The Venton group is interested in the development and characterization of analytical techniques to measure neurochemical changes. Measurements in the brain are challenging because tiny quantities of neuroactive molecules must be detected in a chemically-complex sample while disturbing the tissue as little as possible. In addition, fast time resolution measurements are needed to track the fast dynamics of neurotransmitter release and uptake. Our lab develops both electrochemical and separations methods to monitor these rapid changes in neurotransmitters in model systems.
Our lab develops methods based on microfluidic culture systems, bioanalytical techniques, and spatially resolved simulations to quantify the spatiotemporal dynamics of the inflammatory cascade and develop targeted therapies. This work is part of a broad interest in the dynamics of complex biological systems. Specifically, we study the kinetics of immunity and inflammation, and we develop chemically targeted methods to control these processes in the context of vaccination, autoimmunity, and chronic inflammatory disease.
Structure, Function & Evolution of Ribonucleoprotein Assemblies
The Mura lab employs experimental and computational approaches to understand the structure, function/dynamics, and evolution of RNA- and DNA-based protein assemblies. In particular, we seek a deeper understanding of Sm-based ribonucleoprotein (RNP) assemblies; what these protein/RNA complexes look like at atomic resolution (structure, such as shown below), their assembly pathways and dynamical behavior (function), and the interrelationships between Sm and Sm-like systems (evolution).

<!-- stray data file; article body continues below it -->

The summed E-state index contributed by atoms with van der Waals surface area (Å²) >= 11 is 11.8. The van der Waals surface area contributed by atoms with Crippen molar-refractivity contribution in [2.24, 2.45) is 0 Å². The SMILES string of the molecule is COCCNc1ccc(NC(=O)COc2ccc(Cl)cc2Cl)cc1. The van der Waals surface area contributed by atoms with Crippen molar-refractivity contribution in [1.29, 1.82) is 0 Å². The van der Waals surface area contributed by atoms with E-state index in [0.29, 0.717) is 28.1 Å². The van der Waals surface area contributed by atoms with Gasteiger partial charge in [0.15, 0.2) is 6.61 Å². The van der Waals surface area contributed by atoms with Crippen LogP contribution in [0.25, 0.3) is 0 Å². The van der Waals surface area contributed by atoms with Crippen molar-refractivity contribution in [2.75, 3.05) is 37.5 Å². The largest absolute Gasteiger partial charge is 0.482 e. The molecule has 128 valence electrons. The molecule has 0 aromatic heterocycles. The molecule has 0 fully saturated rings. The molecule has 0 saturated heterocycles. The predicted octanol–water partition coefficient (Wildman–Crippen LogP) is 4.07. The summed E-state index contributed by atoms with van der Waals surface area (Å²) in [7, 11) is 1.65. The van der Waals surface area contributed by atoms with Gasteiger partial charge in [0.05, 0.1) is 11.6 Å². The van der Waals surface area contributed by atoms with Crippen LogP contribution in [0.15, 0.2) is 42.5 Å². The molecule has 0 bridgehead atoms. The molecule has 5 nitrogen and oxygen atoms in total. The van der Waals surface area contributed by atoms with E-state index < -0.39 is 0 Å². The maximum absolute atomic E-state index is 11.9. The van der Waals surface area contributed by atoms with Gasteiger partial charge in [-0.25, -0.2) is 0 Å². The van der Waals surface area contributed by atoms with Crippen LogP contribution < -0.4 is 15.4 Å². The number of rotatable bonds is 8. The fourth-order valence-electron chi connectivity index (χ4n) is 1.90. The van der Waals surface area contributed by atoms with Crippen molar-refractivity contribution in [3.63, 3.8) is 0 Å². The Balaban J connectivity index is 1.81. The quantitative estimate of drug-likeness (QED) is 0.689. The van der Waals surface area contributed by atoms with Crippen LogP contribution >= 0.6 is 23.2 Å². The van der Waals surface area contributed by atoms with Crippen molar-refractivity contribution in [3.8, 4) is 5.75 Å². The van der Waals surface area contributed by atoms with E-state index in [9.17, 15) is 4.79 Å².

Bioorganic and Synthetic Organic Chemistry
The pharmacological mechanism of action of small molecules and on the fundamental biological role of protein tyrosine phosphatases in disease.
Polyethylene Terephthalate Microdevices
My laboratory aims to integrate state-of-the-art chemical biology and mass spectrometry to address fundamental challenges associated with studying the regulation of lipid metabolism and signaling in vivo. Our goal is to develop new chemical and bioanalytical methods to understand pathways of metabolic regulation and translate these findings into new therapeutic strategies for human disease. To achieve our goals, we synthesize and apply small molecule probes and inhibitors to detect and inactivate metabolic enzymes and pathways in living systems.
The science of organic synthesis is central to both the discovery and manufacturing of pharmaceuticals and other fine chemicals and the emergence of subdisciplines of biology that are becoming increasingly focused on phenomena at the molecular level (e.g., synthetic biology and chemical biology). Over the last half-century revolutionary advances in synthetic organic chemistry have made it possible to synthesize virtually any molecule given enough time, money, and manpower.